When he stood before the Beast, the first thing he felt was fear.
Choking grasping suffocating fear. Not because he was facing the devil – the ultimate evil, the devourer of souls, the torturer of innocents. Not because he knew, he knew that he would die down here, die with fire before him and the screams of Satan in his ears.
He felt fear that everything that the Universe was, everything he knew it to be – Everything it had been, is and would ever be – he feared that by the mere presence of this one creature, all existence would turn inside out and be torn to shreds, because it defied all logic, everything he had ever known to be true beyond a shadow of a doubt was being shattered by the being of this one foul monster. He had nothing. Less than nothing. He'd lost the TARDIS, Rose, his planet and now his sheer belief that this was wrong and he was right.
He had nothing.
When the fear faded he felt disgust. Loathing and burning hatred, because for all its roaring and spitting, this being was intelligent, had been intelligent, had displayed its genius for all to see. So its deeds were not the mindless, instinctive ploys of an animal. They were the twisted, calculated evil that only comes from genius. Born from a place of bitterness and anger and bile, forged in fire and hatred and the prospect of eternal damnation, it had preyed on the minds of those too weak to ignore him. It had manipulated them, teased them, played with them like a particularly vindictive cat plays with a particularly stupid mouse and then it had let them go. Let them think that they had won, that they could run, that they would be safe.
It could hear the relief rushing through them, as it let the string it held them on run gradually to the end of its girth. And then it plunged them into darkness.
The Doctor had seen things, many things, but he knew that nothing scared people, any people, more than the idea of an evil they couldn't defeat, that wouldn't stop coming, that would find them, all of them, in their beds and in their homes and it would take them one by one with no mercy.
This was evil that had turned the most innocent, harmless creatures, into the stuff of nightmares. That was worse than death. How could any human mind, even if it survived in tact, deal with the knowledge of what it had done?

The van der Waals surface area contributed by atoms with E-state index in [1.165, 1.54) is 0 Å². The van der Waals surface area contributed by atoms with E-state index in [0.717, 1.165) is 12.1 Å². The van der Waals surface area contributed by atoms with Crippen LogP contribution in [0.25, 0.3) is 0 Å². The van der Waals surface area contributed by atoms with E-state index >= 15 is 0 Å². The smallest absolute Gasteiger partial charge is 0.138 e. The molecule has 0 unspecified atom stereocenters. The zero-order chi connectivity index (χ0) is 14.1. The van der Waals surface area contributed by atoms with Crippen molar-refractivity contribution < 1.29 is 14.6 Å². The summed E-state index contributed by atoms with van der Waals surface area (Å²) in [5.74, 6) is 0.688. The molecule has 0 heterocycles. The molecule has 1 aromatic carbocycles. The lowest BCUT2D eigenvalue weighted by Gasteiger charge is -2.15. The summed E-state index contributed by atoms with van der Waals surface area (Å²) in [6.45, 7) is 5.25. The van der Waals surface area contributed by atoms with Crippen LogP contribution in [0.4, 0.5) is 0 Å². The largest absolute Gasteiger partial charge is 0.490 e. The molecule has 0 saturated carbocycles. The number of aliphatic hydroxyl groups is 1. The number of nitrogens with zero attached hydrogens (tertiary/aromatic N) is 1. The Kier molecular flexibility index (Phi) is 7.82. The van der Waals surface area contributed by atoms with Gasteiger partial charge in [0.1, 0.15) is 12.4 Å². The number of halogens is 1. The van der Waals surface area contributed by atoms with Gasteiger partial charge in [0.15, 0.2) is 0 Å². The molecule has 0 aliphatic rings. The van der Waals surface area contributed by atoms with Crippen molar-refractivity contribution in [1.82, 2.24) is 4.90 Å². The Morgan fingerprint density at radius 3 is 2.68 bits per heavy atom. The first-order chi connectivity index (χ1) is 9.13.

And the beast knew. And the Doctor hated it.
But under all that, underneath all the loathing and disgust and the satisfaction that this creature would die, must die, beneath all that glowed tiny specks of pity.
He saw what this beast had been, what it was, what it could have been. He saw its potential.
He saw the power, tied and fettered, pulling at its restraints, champing at the bit, and he knew that feeling. He'd felt it himself, hundreds of times, hundreds of years ago, desperate to be free of rules and restrictions, wanting to see the universe, and learn, and to show it, them what he could do, what he was worth.
And he had been trapped once too, not quite like this. Exiled on a backwards little planet, unable to travel in any way but time. And he had grown restless, wanting. He had felt at times that he would have done anything to escape.
But he had not. He wondered if that was the difference between him and the beast. Perhaps, had his exile been more extreme, perhaps if it had lasted longer, then he would have been driven to these ends.
He knew he had the potential in him – the Valeyard still followed him in his shadows, waiting, watching. And he wondered – how long would he have lasted, in this hell, before he became like the monster? How long had the monster lasted? What had it been before?
A genius, driven insane by his prison? Or already insane?
The Doctor knew he was seen as the devil by some – a memorable encounter in his fourth life had shown him that. Was this what had become of the monster?
Was this what would become of him?
And then the fear clawed its way back, bringing with it the hate and the loathing, but also a desperation.
While he felt a sympathy for the devil, the Doctor would never become him.
And above it all, even above Rose, that was what he believed.